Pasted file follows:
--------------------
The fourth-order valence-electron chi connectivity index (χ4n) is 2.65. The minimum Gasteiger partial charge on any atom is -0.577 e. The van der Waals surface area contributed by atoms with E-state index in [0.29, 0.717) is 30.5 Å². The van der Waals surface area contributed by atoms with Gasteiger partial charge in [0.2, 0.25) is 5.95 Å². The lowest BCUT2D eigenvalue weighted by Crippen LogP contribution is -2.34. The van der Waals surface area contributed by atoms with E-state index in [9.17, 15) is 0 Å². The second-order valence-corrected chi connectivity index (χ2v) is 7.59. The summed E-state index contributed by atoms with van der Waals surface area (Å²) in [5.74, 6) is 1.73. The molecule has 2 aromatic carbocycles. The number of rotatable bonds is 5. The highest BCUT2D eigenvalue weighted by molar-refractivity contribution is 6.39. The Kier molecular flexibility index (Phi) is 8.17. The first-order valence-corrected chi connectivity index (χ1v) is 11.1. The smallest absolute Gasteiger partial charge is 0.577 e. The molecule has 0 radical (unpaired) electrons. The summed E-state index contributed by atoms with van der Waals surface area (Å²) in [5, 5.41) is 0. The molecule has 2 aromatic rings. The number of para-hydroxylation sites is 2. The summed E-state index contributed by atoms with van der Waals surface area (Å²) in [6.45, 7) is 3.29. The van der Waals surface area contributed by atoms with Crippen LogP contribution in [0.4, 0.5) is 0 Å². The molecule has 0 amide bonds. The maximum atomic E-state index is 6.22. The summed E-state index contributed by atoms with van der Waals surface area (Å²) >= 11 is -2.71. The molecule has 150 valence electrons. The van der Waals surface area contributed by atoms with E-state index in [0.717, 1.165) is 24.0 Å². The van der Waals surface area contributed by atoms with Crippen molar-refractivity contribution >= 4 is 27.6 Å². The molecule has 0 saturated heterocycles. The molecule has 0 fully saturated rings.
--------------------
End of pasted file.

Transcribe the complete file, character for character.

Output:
The fourth-order valence-electron chi connectivity index (χ4n) is 2.65. The minimum Gasteiger partial charge on any atom is -0.577 e. The van der Waals surface area contributed by atoms with E-state index in [0.29, 0.717) is 30.5 Å². The van der Waals surface area contributed by atoms with Gasteiger partial charge in [0.2, 0.25) is 5.95 Å². The lowest BCUT2D eigenvalue weighted by Crippen LogP contribution is -2.34. The van der Waals surface area contributed by atoms with E-state index in [9.17, 15) is 0 Å². The second-order valence-corrected chi connectivity index (χ2v) is 7.59. The summed E-state index contributed by atoms with van der Waals surface area (Å²) in [5.74, 6) is 1.73. The molecule has 2 aromatic carbocycles. The number of rotatable bonds is 5. The highest BCUT2D eigenvalue weighted by molar-refractivity contribution is 6.39. The Kier molecular flexibility index (Phi) is 8.17. The first-order valence-corrected chi connectivity index (χ1v) is 11.1. The smallest absolute Gasteiger partial charge is 0.577 e. The molecule has 0 radical (unpaired) electrons. The summed E-state index contributed by atoms with van der Waals surface area (Å²) in [5, 5.41) is 0. The molecule has 2 aromatic rings. The number of para-hydroxylation sites is 2. The summed E-state index contributed by atoms with van der Waals surface area (Å²) in [6.45, 7) is 3.29. The van der Waals surface area contributed by atoms with Crippen LogP contribution in [0.4, 0.5) is 0 Å². The molecule has 0 amide bonds. The maximum atomic E-state index is 6.22. The summed E-state index contributed by atoms with van der Waals surface area (Å²) >= 11 is -2.71. The molecule has 150 valence electrons. The van der Waals surface area contributed by atoms with E-state index in [0.717, 1.165) is 24.0 Å². The van der Waals surface area contributed by atoms with Crippen molar-refractivity contribution >= 4 is 27.6 Å². The molecule has 0 saturated heterocycles. The molecule has 0 fully saturated rings.